The Clink Prison Museum is built on the foundations of one of the original prisons owned by the Bishop of Winchester. It is thought it got its name from the clinking of the manacles, fetters, chains and bolts that were used there. It was also the origin of the phrase “In the Clink”, to mean in prison. Arranged into a series of cells, it has such exhibits as a whipping post, torture chair, foot crusher, and other torture implements. Some of the items can be tried on; for instance there is a scolds bridal, and ball and chains are around the museum in various places. There are lots of pictures and articles around the rooms, and waxworks of the types of people that would have been held there. Alf visited and took some pictures.
Old Prison of Trois-Rivières (Trois-Rivières, Québec, Canada)
Jean Pascal Leblanc writes to tell me of this delightful little prison: “In the city of Trois-Rivières, Québec. the museum there makes it possible to stay a night in the old local jail. It was the longest opened jail in North America – closed in 1986, it opened before Canadian confederation in like 1822. It still has piss odors in the basement, where the ‘recalcitrant’ were. A tour is guided by an old criminal of the Canadian justice system.” I shall have to book a stay someday!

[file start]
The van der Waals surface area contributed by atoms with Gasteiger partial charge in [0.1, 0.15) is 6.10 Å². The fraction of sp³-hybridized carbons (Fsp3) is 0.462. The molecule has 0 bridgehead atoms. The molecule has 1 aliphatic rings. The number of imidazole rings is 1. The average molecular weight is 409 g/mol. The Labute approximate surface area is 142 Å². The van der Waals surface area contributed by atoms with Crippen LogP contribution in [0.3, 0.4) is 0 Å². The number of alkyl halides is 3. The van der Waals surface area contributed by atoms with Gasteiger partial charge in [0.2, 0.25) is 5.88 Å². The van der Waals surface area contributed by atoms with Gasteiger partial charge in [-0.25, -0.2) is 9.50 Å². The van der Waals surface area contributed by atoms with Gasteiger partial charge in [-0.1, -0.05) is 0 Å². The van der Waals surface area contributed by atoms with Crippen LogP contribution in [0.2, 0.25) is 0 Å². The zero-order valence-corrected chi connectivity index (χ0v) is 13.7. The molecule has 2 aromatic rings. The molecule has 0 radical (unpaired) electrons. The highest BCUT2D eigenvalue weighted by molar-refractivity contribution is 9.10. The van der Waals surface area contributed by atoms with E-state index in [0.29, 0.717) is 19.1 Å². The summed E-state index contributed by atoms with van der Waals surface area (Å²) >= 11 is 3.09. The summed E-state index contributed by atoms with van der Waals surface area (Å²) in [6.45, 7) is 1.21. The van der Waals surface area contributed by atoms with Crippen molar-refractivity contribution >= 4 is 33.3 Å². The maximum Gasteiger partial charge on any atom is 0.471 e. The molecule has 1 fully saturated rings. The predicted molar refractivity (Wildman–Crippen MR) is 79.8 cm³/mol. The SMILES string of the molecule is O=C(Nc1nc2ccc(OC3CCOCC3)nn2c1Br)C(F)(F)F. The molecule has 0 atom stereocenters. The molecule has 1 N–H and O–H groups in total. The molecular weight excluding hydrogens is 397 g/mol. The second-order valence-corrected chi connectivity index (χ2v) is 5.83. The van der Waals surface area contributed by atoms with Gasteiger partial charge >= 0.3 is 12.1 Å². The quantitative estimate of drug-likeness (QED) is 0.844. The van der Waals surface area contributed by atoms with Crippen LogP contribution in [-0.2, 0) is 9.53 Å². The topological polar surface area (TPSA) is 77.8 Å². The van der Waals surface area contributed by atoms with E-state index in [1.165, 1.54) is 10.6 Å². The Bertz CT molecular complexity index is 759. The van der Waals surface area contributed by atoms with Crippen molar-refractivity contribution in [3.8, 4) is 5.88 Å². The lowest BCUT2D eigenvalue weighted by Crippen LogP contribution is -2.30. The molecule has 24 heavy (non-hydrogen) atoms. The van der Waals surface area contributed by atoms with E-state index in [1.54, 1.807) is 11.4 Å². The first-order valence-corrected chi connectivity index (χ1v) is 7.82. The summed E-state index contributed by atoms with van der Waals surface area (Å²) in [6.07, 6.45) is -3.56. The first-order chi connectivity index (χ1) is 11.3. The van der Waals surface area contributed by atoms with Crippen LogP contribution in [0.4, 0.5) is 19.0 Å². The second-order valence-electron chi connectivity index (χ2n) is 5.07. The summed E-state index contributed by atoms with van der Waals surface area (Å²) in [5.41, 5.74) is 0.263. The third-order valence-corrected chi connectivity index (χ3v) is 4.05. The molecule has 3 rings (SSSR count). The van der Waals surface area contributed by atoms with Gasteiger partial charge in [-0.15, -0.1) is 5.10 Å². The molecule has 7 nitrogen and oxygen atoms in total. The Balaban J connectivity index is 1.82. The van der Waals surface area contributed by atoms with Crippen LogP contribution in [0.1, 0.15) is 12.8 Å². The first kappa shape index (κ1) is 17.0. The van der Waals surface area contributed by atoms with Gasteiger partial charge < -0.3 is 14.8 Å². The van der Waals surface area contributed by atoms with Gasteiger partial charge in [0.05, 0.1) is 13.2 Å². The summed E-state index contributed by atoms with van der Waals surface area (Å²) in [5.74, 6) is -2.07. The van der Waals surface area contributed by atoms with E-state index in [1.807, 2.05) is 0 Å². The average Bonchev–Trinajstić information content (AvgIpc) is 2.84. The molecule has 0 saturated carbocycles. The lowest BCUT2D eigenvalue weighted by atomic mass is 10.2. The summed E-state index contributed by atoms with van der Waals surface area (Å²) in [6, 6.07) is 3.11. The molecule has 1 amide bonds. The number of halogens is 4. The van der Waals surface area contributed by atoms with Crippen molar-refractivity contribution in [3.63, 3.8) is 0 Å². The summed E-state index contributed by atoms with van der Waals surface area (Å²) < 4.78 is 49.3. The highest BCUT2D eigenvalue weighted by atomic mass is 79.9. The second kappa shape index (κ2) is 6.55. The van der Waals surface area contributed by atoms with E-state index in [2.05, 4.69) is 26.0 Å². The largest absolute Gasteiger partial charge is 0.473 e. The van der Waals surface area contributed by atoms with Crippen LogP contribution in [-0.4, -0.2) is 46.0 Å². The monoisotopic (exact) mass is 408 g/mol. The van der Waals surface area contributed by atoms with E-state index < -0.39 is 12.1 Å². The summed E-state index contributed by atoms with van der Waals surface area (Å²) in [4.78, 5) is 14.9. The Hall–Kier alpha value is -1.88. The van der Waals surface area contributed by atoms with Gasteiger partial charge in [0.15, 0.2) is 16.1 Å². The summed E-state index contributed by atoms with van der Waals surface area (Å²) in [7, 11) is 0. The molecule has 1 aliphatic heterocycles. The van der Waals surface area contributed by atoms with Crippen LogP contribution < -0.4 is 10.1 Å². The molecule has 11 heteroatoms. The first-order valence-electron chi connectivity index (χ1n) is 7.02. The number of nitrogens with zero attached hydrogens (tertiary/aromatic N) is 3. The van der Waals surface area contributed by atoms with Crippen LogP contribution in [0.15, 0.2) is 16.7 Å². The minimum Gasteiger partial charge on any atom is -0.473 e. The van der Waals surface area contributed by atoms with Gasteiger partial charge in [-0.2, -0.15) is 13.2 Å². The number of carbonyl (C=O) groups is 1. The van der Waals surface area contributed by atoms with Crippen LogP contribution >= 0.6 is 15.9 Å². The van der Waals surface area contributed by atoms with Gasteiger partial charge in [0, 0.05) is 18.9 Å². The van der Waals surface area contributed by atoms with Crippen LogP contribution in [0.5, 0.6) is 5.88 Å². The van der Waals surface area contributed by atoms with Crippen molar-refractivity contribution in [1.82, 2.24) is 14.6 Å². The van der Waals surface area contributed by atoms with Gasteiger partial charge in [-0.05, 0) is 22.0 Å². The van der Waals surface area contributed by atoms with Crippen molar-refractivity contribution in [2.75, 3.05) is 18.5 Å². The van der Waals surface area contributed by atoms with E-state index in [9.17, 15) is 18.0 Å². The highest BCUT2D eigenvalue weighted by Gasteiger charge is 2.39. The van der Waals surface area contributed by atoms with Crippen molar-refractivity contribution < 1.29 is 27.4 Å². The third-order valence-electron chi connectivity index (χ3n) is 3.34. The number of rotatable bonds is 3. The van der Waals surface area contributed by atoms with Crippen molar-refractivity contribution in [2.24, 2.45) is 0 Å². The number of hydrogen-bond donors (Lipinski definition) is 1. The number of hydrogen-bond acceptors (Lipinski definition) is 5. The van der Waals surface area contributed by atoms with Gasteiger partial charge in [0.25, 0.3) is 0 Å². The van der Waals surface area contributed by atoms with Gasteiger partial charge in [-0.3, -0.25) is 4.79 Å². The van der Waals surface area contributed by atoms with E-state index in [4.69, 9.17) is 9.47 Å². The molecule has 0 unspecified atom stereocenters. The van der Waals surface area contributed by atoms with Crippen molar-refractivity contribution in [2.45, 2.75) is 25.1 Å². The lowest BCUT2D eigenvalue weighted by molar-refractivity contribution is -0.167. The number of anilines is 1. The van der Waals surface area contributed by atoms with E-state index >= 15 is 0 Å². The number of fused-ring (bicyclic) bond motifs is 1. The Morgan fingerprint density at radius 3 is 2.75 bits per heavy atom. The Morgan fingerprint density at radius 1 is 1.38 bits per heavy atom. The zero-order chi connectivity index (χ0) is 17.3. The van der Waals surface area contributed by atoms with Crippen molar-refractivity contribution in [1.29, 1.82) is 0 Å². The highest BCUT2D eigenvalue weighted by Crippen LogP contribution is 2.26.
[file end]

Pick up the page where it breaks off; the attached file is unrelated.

Ottawa Jail Hostel (Ottawa, Ontario, Canada)
Okay, who can possibly resist spending the night in an old jailhouse? Not I! Here’s the description from the website: “Centrally located in Canada’s capital, HI – Ottawa Jail is sure to deliver a unique overnight experience. Formerly a prison and the site of Canada’s last public hanging, this historical landmark retains much of its original character. Sleep in a former jail cell, and visit death row and the gallows during a Jail Tour. Check out The Hostel Shop, the one-stop shop for all of your travelling needs.” Thanks to Heather for sending the link!
Wyoming Frontier Prison (Rawlings, Wyoming)
This is another tip from Frankie: “Another tourist attraction in Rawlins is the Wyoming Frontier Prison. Tours are pretty informative about prisoners who were killed by other prisoners, guards murdered by prisoners, reports of the prison being haunted, etc. One of the best things is that they open up the gas chamber and you can climb inside and sit on the very same chair used on doomed prisoners.”
West Virginia Penitentiary (Moundsville, West Virginia)
PoetStar1979 recommends this site: “You really ought to visit the old West Virginia State Penitentiary in Moundsville, WV. I went there a few times and it’s fantastic! If you liked Eastern State in PA, you’d LOVE Moundsville! 🙂 MTV did an episode of ‘Fear’ there, as well, but it was sorta fake… like the part where they make the person go into the room with the electric chair and take the sheet off of it… that was totally set up. The Chair is actually on display in the main entrance! But, you have to see this beautiful building.”
Texas Prison Museum (Huntsville, Texas)
The highlight of this museum is Old Sparky – the electric chair that escorted 361 prisoners to their deaths between 1924 and 1964.